"If you think the realism vs. anti-realism debate is a “pseudo-problem,” then you’re a correlationist."
By this account (Harman's), I am certainly not. I think the debate in question is not a pseudo-problem but a mystery. One can think this in at least two possible ways. Possibly we are too stupid to understand the issue; our brains did not evolve to confront such metaphysical conundrums. This would be something akin to Colin McGinn's philosophy of consciousness. On the other hand, possibly the issue is irreducibly mysterious; it resists resolution by the very nature of its terms. My money is on option 2.
Incidentally, even Wittgenstein, while he may have used the term "pseudo-problem" a bit at a certain stage in his career (or at least contributed to the atmosphere that made this term welcome), regarded the "mistakes" that language could lead us into as far deeper than what is usually meant by this disparagement. For him, the purgation and self-examination involved in clearing up such "mistakes" was a struggle--one could justly say a spiritual struggle, if one did not fear (or care) about misappropriation of the adjective; and if at a certain moment the question seemed to "disappear," this did not make it a stupid mistake.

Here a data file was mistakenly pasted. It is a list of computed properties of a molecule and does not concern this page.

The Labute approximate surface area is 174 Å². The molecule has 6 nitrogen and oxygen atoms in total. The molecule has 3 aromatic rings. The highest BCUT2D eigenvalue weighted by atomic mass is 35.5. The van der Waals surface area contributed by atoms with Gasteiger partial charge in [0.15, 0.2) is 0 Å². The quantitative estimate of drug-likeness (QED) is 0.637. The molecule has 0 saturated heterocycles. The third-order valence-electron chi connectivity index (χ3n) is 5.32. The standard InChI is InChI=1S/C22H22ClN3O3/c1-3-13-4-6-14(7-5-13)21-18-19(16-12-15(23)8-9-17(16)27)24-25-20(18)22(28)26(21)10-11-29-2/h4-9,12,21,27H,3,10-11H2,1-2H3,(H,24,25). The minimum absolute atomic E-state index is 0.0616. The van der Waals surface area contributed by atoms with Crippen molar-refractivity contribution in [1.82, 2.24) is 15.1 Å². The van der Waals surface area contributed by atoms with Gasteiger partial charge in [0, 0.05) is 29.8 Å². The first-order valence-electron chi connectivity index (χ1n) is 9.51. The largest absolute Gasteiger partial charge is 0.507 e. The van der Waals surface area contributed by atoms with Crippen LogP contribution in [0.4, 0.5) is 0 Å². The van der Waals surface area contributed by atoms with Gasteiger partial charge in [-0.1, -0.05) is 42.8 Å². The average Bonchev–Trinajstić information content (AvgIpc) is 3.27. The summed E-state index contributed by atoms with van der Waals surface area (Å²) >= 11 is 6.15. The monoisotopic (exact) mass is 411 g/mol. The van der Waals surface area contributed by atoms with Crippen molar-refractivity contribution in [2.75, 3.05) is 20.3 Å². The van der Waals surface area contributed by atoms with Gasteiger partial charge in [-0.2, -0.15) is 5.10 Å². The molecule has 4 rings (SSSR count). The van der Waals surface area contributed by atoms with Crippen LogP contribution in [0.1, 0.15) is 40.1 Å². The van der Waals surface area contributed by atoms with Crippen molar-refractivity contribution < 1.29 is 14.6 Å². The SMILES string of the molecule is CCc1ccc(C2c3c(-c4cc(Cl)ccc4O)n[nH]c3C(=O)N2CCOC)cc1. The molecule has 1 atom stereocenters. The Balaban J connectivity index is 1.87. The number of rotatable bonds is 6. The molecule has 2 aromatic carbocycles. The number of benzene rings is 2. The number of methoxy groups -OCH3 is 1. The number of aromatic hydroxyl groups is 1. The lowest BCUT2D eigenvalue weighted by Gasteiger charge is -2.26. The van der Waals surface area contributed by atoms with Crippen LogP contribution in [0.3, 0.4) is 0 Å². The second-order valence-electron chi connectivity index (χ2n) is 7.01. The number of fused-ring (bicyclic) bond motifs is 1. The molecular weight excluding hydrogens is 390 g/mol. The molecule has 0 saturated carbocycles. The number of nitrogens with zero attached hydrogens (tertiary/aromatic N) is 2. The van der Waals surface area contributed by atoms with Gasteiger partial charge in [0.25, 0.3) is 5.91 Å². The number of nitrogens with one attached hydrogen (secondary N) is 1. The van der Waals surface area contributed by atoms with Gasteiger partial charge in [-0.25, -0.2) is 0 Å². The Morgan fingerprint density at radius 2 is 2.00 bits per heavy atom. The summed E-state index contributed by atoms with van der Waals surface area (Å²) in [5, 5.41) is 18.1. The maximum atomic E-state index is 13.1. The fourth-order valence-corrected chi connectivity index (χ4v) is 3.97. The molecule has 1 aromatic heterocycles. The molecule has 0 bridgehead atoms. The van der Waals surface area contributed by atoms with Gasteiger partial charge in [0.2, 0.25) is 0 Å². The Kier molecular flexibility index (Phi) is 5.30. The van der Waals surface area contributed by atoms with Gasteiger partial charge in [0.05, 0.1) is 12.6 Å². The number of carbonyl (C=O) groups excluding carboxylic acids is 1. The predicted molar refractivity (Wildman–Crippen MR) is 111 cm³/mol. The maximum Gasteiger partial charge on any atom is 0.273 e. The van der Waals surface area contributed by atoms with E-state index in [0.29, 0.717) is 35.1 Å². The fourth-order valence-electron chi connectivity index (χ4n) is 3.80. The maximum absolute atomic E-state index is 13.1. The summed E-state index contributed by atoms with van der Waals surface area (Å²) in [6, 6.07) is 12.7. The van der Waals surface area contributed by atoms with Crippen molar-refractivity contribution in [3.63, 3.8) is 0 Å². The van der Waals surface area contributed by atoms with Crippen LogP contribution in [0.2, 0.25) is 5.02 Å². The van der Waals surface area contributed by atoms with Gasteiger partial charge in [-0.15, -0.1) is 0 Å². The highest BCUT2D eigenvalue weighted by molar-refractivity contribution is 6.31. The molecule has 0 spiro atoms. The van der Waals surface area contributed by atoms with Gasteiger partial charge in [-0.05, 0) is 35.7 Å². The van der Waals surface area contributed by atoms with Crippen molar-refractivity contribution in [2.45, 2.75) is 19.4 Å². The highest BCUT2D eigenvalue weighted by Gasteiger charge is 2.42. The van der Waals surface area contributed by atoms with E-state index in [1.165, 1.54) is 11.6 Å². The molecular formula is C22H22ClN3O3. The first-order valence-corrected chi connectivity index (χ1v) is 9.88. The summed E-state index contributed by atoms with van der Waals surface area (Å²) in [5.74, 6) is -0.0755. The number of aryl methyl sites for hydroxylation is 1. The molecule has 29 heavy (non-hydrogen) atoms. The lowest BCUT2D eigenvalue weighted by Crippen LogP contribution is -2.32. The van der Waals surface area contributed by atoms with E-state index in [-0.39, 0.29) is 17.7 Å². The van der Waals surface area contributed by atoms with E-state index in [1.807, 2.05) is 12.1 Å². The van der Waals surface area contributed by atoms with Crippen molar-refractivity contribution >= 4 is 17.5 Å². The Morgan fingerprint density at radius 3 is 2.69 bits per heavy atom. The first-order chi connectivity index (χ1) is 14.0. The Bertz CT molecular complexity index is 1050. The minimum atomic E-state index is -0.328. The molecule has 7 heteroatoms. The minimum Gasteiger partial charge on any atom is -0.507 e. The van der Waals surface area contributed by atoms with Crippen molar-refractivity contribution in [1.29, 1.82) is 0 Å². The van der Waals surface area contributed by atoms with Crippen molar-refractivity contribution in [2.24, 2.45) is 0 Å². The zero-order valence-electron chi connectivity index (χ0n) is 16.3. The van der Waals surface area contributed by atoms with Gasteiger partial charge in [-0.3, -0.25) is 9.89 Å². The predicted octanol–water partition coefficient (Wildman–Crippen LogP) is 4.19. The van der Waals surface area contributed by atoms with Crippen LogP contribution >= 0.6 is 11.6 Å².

I do however think that "correlationism" is a persistent resolution to the debate that cannot be forsworn once and for all, anymore than can "metaphysics". In my ontology/epistemology (and I am suspicious of any too-rigid separation of these), any entity that could "think" the issue will wind up being correlationist; correlationism is, like geocentrism, how the world looks for a certain kind of situated consciousness.
If oxen and horses and lions had hands and were able to draw with their hands and do the same things as men, horses would draw the shapes of gods to look like horses and oxen to look like oxen, and each would make the gods' bodies have the same shape as they themselves had.This remark by Xenophanes, preserved for us by Clement of Alexandria (Miscellanies 5.110), did not mean that Xenophanes believed there were no gods; we know from other quotations (fragmentary though they are), in Clement and elsewhere, that Xenophanes held that "God is one, greatest among gods and men, not at all like mortals in body or thought," (Miscellanies 5.109); "All of him sees, all of him thinks, all of him hears," Sextus Empiricus quotes (Against the Mathematicians 9.144). In like manner, neither should we conclude that, the "human-world interface" being demystified, the question of the interface per se is now moot. The day we bridge the human-dolphin divide (or perhaps when a computer convinces us to ignore the machine-human divide) we will learn again that philosophy is not anthropology, but has only been so by accident, as it were.